Rebecca gets lead role in Sweet Charity in Nottingham

Steve Orme

Rebecca Trehearn will play Charity in the Broadway musical Sweet Charity—the first time in several years that Nottingham Playhouse has produced a musical.

In 2017, Trehearn won an Olivier Award for her performance as Julie La Verne in Show Boat, a Sheffield Theatres presentation at New London Theatre.

Nottingham Playhouse has unveiled its updated programme for 2018, the first under new artistic director Adam Penford. He said, “this is a really exciting year for the Playhouse. From new shows, written by award-winning writers, to investing in the development of local talent, we’re taking more risks and sharing local stories as well as presenting work that looks at the world through a wider lens.

“It’s the first time in several years that we have lead-produced a musical and I’m thrilled Rebecca has agreed to play the role of Charity. I’ve been a big fan for a long time.” Sweet Charity runs from Friday 31 August until Saturday 22 September.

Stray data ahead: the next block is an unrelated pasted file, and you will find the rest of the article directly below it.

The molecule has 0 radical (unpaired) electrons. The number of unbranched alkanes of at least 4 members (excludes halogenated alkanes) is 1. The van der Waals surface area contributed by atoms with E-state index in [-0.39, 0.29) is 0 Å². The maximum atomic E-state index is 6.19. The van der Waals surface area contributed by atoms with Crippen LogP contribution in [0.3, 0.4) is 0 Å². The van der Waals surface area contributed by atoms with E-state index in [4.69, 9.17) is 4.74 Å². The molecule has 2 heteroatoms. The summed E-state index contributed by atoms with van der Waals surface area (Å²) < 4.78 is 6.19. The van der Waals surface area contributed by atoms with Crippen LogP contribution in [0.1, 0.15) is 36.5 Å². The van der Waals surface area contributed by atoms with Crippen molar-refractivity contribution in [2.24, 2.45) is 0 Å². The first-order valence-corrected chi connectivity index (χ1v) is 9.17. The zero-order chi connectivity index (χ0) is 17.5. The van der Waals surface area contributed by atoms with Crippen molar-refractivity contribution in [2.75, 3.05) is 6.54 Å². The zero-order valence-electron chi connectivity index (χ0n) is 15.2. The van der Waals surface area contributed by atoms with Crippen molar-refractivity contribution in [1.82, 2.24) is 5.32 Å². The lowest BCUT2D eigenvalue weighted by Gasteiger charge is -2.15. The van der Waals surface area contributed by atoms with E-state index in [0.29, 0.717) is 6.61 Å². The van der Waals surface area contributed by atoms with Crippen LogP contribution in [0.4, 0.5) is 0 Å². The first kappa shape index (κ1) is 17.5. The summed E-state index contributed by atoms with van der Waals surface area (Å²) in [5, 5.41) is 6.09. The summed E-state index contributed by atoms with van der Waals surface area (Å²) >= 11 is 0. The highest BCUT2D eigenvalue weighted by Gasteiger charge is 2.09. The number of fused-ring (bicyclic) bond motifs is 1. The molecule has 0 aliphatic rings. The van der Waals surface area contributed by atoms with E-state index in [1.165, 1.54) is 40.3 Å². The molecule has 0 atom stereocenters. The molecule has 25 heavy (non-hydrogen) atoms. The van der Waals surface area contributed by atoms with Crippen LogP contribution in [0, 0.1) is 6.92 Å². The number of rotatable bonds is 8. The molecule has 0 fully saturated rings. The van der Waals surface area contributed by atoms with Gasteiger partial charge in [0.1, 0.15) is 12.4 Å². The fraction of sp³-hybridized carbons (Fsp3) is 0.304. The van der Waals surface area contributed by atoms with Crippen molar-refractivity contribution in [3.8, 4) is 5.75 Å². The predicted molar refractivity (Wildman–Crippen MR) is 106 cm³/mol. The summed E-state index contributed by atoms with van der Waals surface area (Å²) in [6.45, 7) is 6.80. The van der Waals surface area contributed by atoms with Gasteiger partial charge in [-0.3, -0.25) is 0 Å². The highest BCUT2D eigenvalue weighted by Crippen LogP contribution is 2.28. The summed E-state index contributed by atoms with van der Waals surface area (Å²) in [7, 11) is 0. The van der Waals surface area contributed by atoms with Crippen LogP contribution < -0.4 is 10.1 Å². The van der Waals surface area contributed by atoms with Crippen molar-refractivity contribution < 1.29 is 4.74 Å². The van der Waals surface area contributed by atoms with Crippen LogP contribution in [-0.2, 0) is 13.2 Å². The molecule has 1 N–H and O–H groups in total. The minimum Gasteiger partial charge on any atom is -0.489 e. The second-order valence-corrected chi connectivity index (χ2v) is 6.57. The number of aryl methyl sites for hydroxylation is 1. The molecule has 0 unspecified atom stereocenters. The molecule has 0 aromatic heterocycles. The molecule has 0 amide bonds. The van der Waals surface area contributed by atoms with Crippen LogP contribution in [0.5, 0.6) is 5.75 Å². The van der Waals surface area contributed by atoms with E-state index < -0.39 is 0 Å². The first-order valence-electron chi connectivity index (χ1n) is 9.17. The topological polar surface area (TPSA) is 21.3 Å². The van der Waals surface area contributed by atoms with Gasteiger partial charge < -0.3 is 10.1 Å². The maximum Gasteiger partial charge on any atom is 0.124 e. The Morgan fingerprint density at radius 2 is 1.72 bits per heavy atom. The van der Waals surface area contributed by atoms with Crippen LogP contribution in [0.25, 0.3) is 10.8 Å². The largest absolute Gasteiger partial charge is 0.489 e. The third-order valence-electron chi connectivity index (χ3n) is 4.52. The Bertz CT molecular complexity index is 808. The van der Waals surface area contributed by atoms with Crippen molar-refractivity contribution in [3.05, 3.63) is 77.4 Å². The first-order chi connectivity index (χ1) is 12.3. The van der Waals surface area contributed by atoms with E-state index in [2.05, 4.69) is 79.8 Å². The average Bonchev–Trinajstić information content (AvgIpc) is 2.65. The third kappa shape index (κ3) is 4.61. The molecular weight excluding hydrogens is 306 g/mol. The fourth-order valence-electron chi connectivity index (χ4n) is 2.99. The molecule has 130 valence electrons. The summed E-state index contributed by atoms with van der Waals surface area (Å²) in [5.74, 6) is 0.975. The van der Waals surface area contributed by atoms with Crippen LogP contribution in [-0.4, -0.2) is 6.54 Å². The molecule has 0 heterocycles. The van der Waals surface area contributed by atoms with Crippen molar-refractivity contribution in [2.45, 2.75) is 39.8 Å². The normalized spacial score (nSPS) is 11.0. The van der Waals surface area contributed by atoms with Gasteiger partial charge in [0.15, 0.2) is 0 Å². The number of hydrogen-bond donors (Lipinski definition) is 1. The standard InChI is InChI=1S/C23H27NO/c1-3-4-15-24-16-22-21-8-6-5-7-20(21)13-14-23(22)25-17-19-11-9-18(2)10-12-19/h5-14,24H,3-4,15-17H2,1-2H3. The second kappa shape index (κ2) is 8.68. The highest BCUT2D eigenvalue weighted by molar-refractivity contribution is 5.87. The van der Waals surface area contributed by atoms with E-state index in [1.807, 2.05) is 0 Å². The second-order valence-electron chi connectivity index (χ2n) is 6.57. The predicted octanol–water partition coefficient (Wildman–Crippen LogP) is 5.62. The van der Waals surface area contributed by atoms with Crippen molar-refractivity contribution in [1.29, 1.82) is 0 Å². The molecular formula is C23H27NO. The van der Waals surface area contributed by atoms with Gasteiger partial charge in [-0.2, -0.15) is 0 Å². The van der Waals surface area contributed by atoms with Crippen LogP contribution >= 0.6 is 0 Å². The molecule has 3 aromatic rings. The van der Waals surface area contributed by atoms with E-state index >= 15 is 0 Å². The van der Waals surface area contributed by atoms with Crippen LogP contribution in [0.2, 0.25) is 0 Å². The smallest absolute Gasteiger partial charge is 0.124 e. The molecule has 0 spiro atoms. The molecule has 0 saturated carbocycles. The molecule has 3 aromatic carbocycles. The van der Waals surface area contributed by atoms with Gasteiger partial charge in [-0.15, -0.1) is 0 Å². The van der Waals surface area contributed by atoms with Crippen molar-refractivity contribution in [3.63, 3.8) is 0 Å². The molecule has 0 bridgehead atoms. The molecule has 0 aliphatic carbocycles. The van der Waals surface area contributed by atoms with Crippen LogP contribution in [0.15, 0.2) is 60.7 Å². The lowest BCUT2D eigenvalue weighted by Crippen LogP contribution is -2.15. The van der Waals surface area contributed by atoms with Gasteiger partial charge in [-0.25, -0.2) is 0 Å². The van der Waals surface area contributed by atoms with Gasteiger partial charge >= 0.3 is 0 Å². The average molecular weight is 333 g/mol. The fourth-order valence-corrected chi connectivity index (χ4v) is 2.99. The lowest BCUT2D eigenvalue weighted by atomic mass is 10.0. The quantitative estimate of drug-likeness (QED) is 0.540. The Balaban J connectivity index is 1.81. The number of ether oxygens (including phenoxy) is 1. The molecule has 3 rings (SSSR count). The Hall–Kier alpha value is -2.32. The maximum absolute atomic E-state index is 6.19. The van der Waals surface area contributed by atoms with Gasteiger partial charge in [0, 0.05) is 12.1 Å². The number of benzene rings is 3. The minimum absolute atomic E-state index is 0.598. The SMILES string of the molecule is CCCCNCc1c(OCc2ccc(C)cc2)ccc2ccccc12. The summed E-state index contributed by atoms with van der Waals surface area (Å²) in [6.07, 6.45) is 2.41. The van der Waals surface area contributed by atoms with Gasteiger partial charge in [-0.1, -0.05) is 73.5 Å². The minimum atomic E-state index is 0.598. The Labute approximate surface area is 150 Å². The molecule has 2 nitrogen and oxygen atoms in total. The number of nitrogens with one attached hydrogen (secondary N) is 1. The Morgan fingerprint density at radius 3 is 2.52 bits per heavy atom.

Martina Laird, known as Comfort Jones in the BBC series Casualty and as DC Angie Rice in EastEnders, will take the role of Pearl in Mufaro Makubiko’s Shebeen, set in the Nottingham suburb of St Ann’s in the 1950s. She will perform alongside Nottingham-born actor Karl Collins who will take a short break from his role as Louis Loveday in Hollyoaks to play George in Shebeen. It runs from Friday 1 until Saturday 16 June.

The first Neville Studio production under Penford’s tenure will be Lava by James Fritz. Co-produced with the theatre’s associate artists Fifth Word, Lava follows the story of Vin and Rachel who survive when an asteroid hits a capital city. The play is about “grief, masculinity and the power of expression”. It will run from 14 until 30 June and will be directed by Angharad Jones.

The Playhouse’s professional artist development programme Amplify will start during the season. It aims to recognise the talent within the region and has been created to act as a hub for local artists committed to developing their career in the theatre industry.

Penford added, “supporting local artists is a fundamental part of Nottingham Playhouse’s work and we’re dedicated to providing opportunities for home-grown talent in all areas of our artistic programme.”